The good news: every one of our silicon valley clients demands a diverse slate of executive candidates on retained searches.

The bad news: our clients are often reluctant to commit to the time and cost to recruit a diverse executive or, just as common, they are too risk averse to make adjustments that would include diverse candidates in the search.

We all know the challenges to hiring diversity candidates for executive roles: the lack of a deep candidate pool, gender bias (often unconscious or inadvertent), fear of hiring a candidate without ample experience, and the reality that sought-after, high-performing diversity candidates are often more expensive than their peers.

A shift in hiring strategy can help diversity searches move faster, with more economy, and with top candidates. Here is how we advise our clients:

  • To attract diverse candidates, demonstrate your proven culture of diversity. Has your company demonstrate an inclusive environment, cross-cultural understanding and room for advancement? Do you have extended maternity benefits? Has leadership embraced diversity as a priority? It is exceptionally hard to recruit for diversity if your company is not “walking the walk”.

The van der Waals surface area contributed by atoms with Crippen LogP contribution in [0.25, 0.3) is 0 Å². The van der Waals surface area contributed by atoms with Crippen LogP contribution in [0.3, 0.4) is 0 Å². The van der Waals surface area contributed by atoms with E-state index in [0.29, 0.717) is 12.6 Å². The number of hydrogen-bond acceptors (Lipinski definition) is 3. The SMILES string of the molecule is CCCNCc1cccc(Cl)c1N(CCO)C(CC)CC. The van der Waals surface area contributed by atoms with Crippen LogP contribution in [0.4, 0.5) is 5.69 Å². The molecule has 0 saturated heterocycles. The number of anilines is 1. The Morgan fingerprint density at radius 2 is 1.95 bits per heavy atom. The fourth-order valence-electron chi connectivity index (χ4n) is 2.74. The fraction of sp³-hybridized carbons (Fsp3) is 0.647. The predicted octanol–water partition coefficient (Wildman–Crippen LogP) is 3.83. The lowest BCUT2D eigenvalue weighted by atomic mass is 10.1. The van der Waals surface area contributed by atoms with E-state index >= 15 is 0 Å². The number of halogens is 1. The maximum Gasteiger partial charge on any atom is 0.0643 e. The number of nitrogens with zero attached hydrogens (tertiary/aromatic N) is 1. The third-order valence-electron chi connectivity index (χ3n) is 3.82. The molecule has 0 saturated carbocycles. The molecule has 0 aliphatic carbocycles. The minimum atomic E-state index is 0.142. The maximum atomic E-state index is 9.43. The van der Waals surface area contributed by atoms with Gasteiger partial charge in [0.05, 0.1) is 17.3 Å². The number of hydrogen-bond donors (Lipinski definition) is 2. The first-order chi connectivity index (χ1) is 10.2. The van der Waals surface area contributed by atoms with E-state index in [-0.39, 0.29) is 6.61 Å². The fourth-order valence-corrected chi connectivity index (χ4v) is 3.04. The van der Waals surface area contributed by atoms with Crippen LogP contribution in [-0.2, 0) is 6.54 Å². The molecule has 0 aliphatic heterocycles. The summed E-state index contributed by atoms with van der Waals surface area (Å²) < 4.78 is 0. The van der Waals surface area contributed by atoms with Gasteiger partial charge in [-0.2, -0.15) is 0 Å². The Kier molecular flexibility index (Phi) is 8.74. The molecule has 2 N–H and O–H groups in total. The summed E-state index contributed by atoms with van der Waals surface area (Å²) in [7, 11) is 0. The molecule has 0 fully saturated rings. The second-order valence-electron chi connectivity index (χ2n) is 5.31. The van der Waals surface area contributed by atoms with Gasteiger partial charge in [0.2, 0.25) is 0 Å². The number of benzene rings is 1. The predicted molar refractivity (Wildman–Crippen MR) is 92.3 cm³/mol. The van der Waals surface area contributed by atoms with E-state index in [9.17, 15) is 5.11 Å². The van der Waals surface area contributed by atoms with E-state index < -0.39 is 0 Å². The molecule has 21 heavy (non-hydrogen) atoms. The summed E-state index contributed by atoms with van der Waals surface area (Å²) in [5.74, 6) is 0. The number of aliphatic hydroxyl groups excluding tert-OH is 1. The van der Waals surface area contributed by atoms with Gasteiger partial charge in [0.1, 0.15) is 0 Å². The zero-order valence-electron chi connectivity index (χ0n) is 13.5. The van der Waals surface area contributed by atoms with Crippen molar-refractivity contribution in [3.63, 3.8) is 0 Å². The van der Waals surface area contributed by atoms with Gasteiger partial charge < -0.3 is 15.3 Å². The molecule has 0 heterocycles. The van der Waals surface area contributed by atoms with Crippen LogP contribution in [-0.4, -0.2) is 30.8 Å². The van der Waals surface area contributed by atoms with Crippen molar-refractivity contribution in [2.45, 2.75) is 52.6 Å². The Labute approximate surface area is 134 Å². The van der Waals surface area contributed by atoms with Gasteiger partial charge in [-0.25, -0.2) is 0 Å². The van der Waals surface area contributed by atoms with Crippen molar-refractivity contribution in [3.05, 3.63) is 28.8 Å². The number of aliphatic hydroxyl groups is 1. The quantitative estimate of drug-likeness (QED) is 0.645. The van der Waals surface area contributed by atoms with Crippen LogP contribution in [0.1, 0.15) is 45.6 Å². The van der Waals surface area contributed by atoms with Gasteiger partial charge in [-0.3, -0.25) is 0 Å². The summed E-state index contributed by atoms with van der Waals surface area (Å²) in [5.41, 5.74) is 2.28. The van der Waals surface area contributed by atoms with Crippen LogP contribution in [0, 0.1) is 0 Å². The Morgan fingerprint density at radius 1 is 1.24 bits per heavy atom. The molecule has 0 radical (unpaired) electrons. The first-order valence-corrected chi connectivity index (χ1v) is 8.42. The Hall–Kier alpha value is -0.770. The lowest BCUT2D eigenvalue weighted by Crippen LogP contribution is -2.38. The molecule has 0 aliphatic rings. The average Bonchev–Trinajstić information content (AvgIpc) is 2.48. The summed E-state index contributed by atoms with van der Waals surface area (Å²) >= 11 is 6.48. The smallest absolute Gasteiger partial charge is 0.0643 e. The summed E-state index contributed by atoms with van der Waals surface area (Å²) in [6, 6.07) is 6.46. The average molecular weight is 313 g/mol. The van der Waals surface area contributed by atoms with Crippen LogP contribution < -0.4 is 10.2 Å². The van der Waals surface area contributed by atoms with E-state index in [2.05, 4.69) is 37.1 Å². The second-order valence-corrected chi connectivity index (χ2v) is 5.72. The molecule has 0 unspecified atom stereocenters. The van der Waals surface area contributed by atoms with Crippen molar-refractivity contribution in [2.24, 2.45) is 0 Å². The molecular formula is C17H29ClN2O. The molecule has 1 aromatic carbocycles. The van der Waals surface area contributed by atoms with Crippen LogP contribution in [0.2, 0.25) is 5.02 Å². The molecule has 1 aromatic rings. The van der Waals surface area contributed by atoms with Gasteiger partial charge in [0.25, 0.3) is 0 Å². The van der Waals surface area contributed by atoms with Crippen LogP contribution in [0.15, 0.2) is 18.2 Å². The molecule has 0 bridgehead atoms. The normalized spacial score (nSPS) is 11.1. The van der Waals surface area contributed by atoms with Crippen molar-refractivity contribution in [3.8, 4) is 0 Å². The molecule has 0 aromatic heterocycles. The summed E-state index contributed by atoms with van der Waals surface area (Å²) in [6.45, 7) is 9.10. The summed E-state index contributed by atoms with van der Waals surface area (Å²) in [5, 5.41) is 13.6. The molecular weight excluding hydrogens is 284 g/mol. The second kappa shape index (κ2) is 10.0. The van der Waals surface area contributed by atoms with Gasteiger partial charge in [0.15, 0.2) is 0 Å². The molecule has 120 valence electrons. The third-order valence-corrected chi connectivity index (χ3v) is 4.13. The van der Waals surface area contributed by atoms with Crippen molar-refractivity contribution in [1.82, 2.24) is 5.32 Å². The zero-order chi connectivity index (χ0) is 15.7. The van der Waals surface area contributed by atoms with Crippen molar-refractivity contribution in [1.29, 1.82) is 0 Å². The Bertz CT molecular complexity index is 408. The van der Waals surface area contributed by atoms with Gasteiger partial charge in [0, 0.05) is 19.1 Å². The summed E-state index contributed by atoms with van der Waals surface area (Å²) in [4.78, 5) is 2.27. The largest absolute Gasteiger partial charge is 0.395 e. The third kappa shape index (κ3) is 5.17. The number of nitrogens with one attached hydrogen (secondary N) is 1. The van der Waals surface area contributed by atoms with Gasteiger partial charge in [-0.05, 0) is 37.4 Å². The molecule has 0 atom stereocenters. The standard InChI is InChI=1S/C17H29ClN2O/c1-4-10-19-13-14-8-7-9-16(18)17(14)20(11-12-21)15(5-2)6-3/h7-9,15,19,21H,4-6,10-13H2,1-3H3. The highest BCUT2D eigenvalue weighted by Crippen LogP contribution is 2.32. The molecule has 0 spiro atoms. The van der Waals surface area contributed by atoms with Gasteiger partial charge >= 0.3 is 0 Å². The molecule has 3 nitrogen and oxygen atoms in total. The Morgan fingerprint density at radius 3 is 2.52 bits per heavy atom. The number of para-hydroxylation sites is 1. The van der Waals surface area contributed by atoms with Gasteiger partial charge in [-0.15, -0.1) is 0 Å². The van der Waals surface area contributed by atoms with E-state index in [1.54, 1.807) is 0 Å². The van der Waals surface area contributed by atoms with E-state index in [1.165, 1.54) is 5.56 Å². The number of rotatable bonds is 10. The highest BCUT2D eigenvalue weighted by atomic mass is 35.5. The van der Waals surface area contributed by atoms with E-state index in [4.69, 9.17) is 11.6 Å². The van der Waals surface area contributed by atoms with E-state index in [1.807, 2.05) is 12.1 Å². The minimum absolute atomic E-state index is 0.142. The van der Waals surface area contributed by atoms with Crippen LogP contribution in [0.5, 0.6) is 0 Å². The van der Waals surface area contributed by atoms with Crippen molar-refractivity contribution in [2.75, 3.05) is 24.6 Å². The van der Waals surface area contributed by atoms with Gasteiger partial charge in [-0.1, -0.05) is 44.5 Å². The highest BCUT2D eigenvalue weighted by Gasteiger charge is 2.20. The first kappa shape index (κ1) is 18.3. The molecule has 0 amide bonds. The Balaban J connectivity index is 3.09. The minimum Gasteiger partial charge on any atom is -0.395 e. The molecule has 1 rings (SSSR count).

• The hiring team should be more complete in evaluations. Vertical expertise or educational credentials are important, but are narrow proxies for competence that limit which candidates will pass early screenings. Instead, focus on a candidate’s emotional intelligence, problem-solving, proven ability to deal with adversity, impact in prior roles, and culture fit with your organization. We have found that that the cumulative impact of soft skills are more vital for sustainability within the organization than expertise.
  • Decision-makers should accept the risk of valuing a candidate’s ambition and potential over their immediately relevant experience. Some of our best diversity hires have surprising, unorthodox career profiles, including an up-and-comer with fantastic performance in another industry and a candidate who reinvented her career for a strong second act.
  • Recognize that diversity is a difficult ask given the market for executive talent. Realistic concessions may need to be made on experience, location, compensation, or even telecommuting to successfully recruit the desired diversity candidate.

Committing to a search process for a diversity candidate can be a tough path, but is extremely valuable for our executive partners. It sharpens their abilities and it shapes company culture, bringing new ideas and decision-making into an organization. A company where diversity is acknowledged and embraced becomes much more competitive in the talent market, as prospective candidates seek out companies that support hiring diverse candidates.